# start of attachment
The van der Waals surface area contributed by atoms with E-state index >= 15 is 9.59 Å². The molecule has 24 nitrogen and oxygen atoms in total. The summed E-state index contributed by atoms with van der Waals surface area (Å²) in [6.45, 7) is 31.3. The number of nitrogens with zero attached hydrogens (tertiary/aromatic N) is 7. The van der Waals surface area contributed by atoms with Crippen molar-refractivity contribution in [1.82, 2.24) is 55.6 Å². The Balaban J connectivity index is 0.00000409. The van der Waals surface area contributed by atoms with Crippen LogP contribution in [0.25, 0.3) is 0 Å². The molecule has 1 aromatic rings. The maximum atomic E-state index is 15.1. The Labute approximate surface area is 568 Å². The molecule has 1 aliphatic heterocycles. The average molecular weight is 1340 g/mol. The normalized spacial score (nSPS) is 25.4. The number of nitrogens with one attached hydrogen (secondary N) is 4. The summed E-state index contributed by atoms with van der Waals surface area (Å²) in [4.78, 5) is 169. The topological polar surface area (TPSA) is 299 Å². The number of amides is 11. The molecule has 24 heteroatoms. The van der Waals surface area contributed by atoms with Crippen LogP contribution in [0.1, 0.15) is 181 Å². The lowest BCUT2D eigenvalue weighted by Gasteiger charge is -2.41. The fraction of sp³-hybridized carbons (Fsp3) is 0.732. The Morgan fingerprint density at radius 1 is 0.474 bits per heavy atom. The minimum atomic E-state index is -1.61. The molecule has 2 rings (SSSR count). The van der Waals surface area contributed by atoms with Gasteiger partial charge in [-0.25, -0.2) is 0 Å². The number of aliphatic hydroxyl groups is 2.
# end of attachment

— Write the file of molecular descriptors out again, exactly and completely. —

The van der Waals surface area contributed by atoms with E-state index >= 15 is 9.59 Å². The molecule has 24 nitrogen and oxygen atoms in total. The summed E-state index contributed by atoms with van der Waals surface area (Å²) in [6.45, 7) is 31.3. The number of nitrogens with zero attached hydrogens (tertiary/aromatic N) is 7. The van der Waals surface area contributed by atoms with Crippen molar-refractivity contribution in [1.82, 2.24) is 55.6 Å². The Balaban J connectivity index is 0.00000409. The van der Waals surface area contributed by atoms with Crippen LogP contribution in [0.25, 0.3) is 0 Å². The molecule has 1 aromatic rings. The maximum atomic E-state index is 15.1. The Labute approximate surface area is 568 Å². The molecule has 1 aliphatic heterocycles. The average molecular weight is 1340 g/mol. The normalized spacial score (nSPS) is 25.4. The number of nitrogens with one attached hydrogen (secondary N) is 4. The summed E-state index contributed by atoms with van der Waals surface area (Å²) in [4.78, 5) is 169. The topological polar surface area (TPSA) is 299 Å². The number of amides is 11. The molecule has 24 heteroatoms. The van der Waals surface area contributed by atoms with Crippen LogP contribution in [0.1, 0.15) is 181 Å². The lowest BCUT2D eigenvalue weighted by Gasteiger charge is -2.41. The fraction of sp³-hybridized carbons (Fsp3) is 0.732. The Morgan fingerprint density at radius 1 is 0.474 bits per heavy atom. The minimum atomic E-state index is -1.61. The molecule has 2 rings (SSSR count). The van der Waals surface area contributed by atoms with Gasteiger partial charge in [-0.25, -0.2) is 0 Å². The number of aliphatic hydroxyl groups is 2.